In September 2018, UK-based bank Monzo reached a milestone of 1,000,000 customers - and they’re now reporting more than 20,000 sign-ups to the platform each week. This represents around 15% of all new current accounts in the UK and it goes to show Monzo is well and truly on the way to dethroning the big name high street banks we're all familiar with. So, what is it about them that actually makes it different to the traditional banks we all know? And why are so many people taking the leap and opening a current account with this new kid on the block?
Throughout this blog post we’ll break down various parts of Monzo’s approach to design and development with the aim of proving that the decisions brands make in these areas are fundamental to the experience they provide customers and, in Monzo's case, are responsible for the massive success it has experienced over the years it has been operating.
If you're not already familiar with Monzo, the company was founded in early 2015 and its mission, (according to their website) is to build the best bank account in the world. In August 2016 it became a regulated bank and a team of more than 500 people work from the offices in London, led by CEO Tom Blomfield (pictured below).
Monzo has one of the most prolific identities in the race to bring digital banking to the masses, doing away with physical branches in favour of an experience which runs solely on your phone. Face-to-face customer interaction is a pivotal part of the service traditional banks provide, so scrapping this aspect completely could have been incredibly risky for a finance brand.
It wouldn’t be fair to say that the big name banks have completely ignored recent advancements in technology, most of them offer an online banking service and a mobile app of some variety - yet somehow everything still feels out of date. In the age of services such as Uber and Deliveroo, people look to technology for the solution to their problems more than ever and companies are being forced to either adapt and be on the cutting-edge or risk getting replaced by something new. This is the reality banks are facing at the moment.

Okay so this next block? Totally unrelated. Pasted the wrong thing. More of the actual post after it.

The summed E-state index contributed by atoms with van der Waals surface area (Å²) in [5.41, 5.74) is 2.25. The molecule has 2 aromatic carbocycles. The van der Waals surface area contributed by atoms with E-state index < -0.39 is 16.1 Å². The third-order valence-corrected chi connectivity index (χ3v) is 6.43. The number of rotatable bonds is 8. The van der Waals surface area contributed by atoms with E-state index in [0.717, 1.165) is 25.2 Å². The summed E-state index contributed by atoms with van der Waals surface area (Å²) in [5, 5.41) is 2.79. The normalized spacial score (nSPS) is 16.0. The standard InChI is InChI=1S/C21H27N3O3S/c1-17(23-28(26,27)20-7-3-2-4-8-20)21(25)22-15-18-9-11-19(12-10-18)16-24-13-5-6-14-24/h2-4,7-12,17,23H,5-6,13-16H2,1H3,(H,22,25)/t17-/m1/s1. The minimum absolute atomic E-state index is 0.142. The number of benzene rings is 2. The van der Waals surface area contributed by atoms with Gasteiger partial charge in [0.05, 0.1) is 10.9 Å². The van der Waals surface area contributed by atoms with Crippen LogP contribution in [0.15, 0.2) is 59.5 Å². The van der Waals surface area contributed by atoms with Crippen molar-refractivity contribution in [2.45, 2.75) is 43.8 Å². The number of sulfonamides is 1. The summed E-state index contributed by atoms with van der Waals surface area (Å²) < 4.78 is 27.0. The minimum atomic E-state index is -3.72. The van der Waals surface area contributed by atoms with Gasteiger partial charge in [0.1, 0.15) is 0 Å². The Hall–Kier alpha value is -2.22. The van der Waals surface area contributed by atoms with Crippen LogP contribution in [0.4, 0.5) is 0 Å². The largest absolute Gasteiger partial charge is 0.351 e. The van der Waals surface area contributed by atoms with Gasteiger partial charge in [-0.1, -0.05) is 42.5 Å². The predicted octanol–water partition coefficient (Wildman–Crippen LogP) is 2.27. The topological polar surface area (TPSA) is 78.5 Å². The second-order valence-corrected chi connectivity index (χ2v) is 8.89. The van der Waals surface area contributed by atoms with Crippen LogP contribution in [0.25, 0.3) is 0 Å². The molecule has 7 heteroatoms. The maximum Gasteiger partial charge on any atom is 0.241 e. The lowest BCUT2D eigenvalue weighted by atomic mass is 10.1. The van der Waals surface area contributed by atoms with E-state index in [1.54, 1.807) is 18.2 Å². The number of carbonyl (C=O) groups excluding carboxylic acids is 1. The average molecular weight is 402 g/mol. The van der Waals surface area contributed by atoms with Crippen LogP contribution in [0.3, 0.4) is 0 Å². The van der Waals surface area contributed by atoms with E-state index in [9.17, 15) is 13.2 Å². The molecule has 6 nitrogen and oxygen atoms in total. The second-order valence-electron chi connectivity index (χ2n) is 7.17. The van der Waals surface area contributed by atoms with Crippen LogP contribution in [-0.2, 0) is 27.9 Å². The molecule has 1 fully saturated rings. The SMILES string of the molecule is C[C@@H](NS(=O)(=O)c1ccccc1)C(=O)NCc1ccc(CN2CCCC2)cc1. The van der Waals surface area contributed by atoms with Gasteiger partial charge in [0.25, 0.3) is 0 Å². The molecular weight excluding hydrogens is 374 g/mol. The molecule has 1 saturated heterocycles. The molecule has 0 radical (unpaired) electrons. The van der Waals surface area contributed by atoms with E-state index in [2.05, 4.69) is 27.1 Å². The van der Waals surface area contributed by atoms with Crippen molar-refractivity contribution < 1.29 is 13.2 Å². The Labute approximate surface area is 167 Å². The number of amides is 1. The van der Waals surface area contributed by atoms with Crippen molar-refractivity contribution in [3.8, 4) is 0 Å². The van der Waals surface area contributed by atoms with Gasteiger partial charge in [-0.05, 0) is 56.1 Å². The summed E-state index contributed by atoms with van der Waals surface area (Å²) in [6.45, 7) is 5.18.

To understand how Monzo is any different from the other banks out there, you need to consider the experience people are getting each day when they spend their money.
Typically, if someone makes a transaction on their debit card and then proceeded to check their bank's mobile app, they would see the amount for the transaction in question has been taken out of their available balance. A few days later they can see a short reference for the payment in their recent transactions, giving them a loose idea of where that money was spent.
On the other hand, if someone makes a transaction with Monzo they receive a push notification to their phone immediately. They can see in the app how much they’ve spent straight away and exactly where they spent it, with the specific location of the merchant displayed on a map, as well as a descriptive name and logo for the store, where possible.
These user experiences are incomparable and it’s barely scratching the surface of what Monzo offers. Its app boasts a range of other features, such as the ability to freeze and control your card on the fly, set budgeting targets based on the in-app categories to help you save money, send money between your contacts with ease and even intuitively split the bill at a restaurant.
It is actively trying to solve the problems we face when we’re banking with its competitors and that gives it an immediate advantage.
Monzo posted an article on its blog in 2016 which, albeit a little outdated now, provided a great insight into some of the tools it is using to build its platform. Its product is made up of hundreds of microservices and as a result, it is incredibly modular and flexible.
You can find the full article here if that’s something you’d like to find out more about. The key takeaway from this, however, is not the technology Monzo is using, it’s its overall philosophy when it comes to approaching enhancements to the product. A lot of thought has clearly gone into outlining the requirements of the system and choosing the best tools for the job, which is something all development teams should be spending a reasonable amount of time doing.
Monzo published another article more recently in which it spoke about revisiting old code and keeping it up-to-date with new deployments, which is equally as important as adding new features. Rushing head first into a development task can cause delays in the future, especially if you run into problems that you didn’t foresee at the start of the project.
Monzo also has a great reputation when it comes to dealing with consumer issues, even when it’s not the ones at fault.
In September 2018, British Airways shared details surrounding a data breach that resulted in the theft of personal and financial information belonging to just under 400,000 customers. The issue affected anyone who used the BA website or app to make or change bookings during a two week period at the end of August.
After hearing about the data breach, it took Monzo just three hours to find out which customers had been affected and automatically order replacement cards for every single one of them, before leaving them a message in the app explaining what had happened.
This is not the only time Monzo has performed well in the domain of customer support.
Ticketmaster reported a similar breach of its systems in June 2018, where customer card details were stolen. This scenario played out a bit differently, however, as Monzo responded by informing the customers that were affected that it had detected suspicious activity as a result of the Ticketmaster breach dating back to April. That's two months prior to Ticketmaster publicly acknowledging an issue. Monzo said it had already replaced the cards back when it first discovered the problem and there was no further action required.